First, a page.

Wheeler Professional Laser Bore Sighter
By Chuck Hawks
Each year our friends at Battenfeld Technologies, owner of Wheeler Engineering, Caldwell and other famous names in shooting accessories, send along some new products for our perusal. Among the most interesting products this year is the Wheeler Professional Laser Bore Sighter. This uses a daylight visible green laser to make bore sighting a riflescope fast and easy.
Bore sighting does not, of course, mean that your rifle is sighted-in; it is not. Correctly bore sighting a rifle gets the scope aligned with the bore. It does not account for the barrel vibrations that occur when a rifle is actually fired, nor the recoil of the cartridge, or the shooter's individual method of holding the rifle. The result of correctly bore sighting a rifle is that the first shot should be on the target paper at 25 yards. From that point on, you adjust your scope for the correct point of impact by actually shooting, first at 25 yards and then at 100 yards (or longer), just like always. I mention this because, judging by e-mail questions I have received, there seems to be some confusion between bore sighting (the first step in sighting-in a rifle) and actually sighting-in a rifle, which always requires actually shooting the rifle and adjusting the sights accordingly.
The Professional Laser Bore Sighter (PLBS) is packaged in a convenient, foam lined, plastic box. At the back of the bore sighter is a powerful magnet that sticks the bore sighter to the barrel of a rifle. At the front of the PLBS is the green laser and at the bottom is the battery case with a push button on/off switch. The body of the bore sighter is machined from aluminum and anodized a light gold color. It gives every appearance of being a high quality product. Here are the features claimed for the Wheeler Professional Laser Bore Sighter:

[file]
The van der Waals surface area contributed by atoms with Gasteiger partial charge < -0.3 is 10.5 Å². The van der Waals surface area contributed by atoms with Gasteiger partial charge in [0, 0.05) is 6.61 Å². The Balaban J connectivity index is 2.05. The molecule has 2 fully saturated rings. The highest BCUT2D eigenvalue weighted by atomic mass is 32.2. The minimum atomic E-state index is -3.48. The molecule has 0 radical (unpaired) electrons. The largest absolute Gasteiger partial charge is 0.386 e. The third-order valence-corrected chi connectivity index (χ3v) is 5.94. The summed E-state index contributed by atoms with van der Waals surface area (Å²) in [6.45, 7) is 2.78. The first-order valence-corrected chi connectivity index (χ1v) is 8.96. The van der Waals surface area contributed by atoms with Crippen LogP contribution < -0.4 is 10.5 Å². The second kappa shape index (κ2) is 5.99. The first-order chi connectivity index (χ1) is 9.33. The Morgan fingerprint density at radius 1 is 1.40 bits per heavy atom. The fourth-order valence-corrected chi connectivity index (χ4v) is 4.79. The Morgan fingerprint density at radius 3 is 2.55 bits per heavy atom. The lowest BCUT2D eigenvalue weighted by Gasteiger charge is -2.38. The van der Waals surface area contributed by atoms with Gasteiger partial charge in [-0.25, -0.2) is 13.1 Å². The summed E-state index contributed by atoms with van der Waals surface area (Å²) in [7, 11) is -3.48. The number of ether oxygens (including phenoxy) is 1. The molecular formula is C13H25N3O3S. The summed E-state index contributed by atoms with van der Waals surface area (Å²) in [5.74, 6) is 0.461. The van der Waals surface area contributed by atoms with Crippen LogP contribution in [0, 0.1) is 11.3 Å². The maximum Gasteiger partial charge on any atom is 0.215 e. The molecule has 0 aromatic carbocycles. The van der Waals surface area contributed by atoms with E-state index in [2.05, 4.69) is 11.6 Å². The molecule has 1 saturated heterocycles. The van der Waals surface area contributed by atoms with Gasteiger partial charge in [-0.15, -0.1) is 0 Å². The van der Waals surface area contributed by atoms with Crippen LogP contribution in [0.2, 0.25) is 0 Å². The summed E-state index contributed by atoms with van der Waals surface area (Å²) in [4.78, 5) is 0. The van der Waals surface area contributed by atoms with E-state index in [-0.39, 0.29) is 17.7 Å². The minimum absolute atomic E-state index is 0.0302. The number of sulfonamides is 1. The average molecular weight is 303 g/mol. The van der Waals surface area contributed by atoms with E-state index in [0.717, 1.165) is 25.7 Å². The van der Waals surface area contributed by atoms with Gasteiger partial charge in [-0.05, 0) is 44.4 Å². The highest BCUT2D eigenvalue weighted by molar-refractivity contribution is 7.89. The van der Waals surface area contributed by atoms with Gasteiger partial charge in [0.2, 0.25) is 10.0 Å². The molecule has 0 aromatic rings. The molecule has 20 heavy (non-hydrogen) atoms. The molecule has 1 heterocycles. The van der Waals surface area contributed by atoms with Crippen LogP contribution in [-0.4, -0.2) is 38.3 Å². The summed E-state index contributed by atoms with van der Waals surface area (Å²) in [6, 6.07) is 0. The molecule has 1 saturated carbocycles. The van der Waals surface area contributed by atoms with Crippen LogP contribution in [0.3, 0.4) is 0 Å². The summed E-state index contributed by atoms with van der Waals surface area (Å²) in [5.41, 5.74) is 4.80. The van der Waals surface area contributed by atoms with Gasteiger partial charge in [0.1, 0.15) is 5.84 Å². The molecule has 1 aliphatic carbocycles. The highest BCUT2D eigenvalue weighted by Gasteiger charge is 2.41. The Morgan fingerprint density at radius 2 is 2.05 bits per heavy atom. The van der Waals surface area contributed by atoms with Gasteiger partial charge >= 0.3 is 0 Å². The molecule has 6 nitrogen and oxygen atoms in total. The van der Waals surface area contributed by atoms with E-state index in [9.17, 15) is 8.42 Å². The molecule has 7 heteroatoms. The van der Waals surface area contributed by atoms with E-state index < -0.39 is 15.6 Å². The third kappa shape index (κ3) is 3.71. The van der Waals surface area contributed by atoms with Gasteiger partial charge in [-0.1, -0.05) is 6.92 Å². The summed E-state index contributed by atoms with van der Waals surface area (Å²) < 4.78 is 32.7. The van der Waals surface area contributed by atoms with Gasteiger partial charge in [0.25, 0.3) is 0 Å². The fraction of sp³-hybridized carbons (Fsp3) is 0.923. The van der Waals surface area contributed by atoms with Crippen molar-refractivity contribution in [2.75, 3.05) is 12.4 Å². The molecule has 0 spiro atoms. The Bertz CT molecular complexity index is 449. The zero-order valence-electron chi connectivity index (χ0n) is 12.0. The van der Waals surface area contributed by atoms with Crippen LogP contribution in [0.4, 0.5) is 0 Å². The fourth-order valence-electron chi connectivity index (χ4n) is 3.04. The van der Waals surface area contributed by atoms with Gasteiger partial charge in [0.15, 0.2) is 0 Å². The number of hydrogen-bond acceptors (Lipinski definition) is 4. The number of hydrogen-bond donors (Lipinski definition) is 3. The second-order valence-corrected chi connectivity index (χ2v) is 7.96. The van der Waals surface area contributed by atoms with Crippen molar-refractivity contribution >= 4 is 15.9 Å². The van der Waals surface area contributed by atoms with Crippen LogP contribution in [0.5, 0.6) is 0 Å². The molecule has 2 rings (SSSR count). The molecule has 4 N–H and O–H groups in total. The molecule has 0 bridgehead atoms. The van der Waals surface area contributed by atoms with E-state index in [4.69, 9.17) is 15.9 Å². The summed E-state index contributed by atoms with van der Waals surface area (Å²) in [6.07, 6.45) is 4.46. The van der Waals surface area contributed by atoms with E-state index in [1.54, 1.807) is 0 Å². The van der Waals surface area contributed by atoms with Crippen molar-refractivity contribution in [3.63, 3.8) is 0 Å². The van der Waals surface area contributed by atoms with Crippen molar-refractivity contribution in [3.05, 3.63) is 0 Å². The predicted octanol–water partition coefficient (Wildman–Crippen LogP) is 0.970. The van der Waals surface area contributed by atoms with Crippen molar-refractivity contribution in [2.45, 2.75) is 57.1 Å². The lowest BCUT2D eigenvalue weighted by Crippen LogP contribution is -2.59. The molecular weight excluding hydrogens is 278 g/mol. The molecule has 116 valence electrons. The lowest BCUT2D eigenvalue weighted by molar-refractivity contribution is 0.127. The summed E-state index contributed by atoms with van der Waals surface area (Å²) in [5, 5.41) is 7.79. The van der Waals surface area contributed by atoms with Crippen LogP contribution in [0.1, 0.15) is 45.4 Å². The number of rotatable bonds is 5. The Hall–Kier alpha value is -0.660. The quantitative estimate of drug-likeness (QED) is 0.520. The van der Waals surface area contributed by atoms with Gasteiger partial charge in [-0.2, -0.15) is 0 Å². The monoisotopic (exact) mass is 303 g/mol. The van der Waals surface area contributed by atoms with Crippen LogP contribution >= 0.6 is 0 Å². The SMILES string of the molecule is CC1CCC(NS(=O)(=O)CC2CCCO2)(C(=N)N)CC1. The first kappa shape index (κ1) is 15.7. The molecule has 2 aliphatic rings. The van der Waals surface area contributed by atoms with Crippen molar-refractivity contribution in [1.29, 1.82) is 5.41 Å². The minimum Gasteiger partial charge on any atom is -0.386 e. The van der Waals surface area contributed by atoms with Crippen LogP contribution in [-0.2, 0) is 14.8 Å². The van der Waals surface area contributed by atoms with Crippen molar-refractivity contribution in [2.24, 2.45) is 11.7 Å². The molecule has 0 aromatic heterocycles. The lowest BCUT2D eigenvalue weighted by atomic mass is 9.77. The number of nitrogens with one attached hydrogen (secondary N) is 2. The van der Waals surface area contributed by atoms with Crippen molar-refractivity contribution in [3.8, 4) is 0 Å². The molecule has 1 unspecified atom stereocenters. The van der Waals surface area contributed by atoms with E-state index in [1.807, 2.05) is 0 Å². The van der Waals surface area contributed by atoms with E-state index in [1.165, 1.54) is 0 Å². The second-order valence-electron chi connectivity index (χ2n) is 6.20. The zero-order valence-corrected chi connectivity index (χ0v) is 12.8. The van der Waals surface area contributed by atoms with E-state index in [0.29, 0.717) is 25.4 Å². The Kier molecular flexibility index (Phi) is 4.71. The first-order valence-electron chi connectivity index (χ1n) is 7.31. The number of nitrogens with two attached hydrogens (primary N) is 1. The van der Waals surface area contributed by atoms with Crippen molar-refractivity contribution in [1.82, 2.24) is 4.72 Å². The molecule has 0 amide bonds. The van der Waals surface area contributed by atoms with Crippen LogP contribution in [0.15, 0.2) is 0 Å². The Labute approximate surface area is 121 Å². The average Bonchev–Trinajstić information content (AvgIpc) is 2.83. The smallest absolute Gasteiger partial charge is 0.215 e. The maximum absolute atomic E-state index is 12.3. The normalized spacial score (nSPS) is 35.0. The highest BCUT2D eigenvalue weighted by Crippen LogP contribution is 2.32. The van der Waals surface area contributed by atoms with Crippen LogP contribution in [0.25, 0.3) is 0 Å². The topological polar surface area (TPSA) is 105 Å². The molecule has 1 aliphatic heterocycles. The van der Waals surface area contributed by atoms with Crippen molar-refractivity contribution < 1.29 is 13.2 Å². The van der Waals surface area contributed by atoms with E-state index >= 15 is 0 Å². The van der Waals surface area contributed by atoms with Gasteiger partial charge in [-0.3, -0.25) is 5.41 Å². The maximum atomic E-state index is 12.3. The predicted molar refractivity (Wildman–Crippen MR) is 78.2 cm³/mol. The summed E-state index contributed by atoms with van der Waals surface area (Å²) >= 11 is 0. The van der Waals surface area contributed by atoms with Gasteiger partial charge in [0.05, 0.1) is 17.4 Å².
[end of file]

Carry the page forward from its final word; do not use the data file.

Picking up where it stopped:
Worth emphasizing is that every Laser Bore Sighter is hand tuned with a series of set screws that drive the laser module housed inside the aluminum housing. Once it is calibrated (less than three MOA of runout relative to the perpendicular plane of the rear magnet) an epoxy is injected to fill the void space around the laser module, permanently locking it into calibration. The result is more precision and more accuracy than optical bore sighters.
I found the Wheeler Professional Laser Bore Sighter easy to use and it works exactly as claimed. Simply follow the included directions for best results.
Briefly, what you do first is carefully place the PLBS on the muzzle of your rifle in line with the bore. Hold it securely to prevent it from forcefully impacting the muzzle face. (The magnet is powerful!) It is easiest to place the magnet end carefully against the edge of the muzzle and slowly rock it over onto the muzzle face. Perfectly centering the PLBS is not critical, just get it reasonably close.
Set up a target 25 yards from the muzzle of the rifle. Use a light colored or reflective target for best visibility of the laser dot. Place the rifle in a rest so that it stays put. I used a Caldwell Lead Sled, but any sort of rest will do, even an empty cardboard box with a couple of "V" shaped cuts in the ends to hold the rifle.
Note the vertical distance between your line of sight and the center of the barrel's bore. (This is usually 1.5-2.0 inches for scopes and optical sights and about ¾" for iron sights.) Turn on the laser and adjust the position of the rifle to get the laser dot on the target. Adjust your scope or sights so that the point of aim is ½ of the distance between your sight line and the bore, directly above the laser dot on the target. For example, if your scope is 1.5" above the bore of your rifle, adjust your scope's crosshair so that it is aimed 0.75" directly above the green laser dot at 25 yards. Your firearm is now bore sighted. Turn off the laser and remove the PLBS from the muzzle.
After bore sighting, verify the point of impact at 25 yards by actually shooting. Then move back to at least 100 yards for the final sighting-in of your rifle. Your initial group at 100 yards should be reasonably close to your point of aim, making your final scope or sight adjustment easy.
Copyright 2012, 2014 by Chuck Hawks. All rights reserved.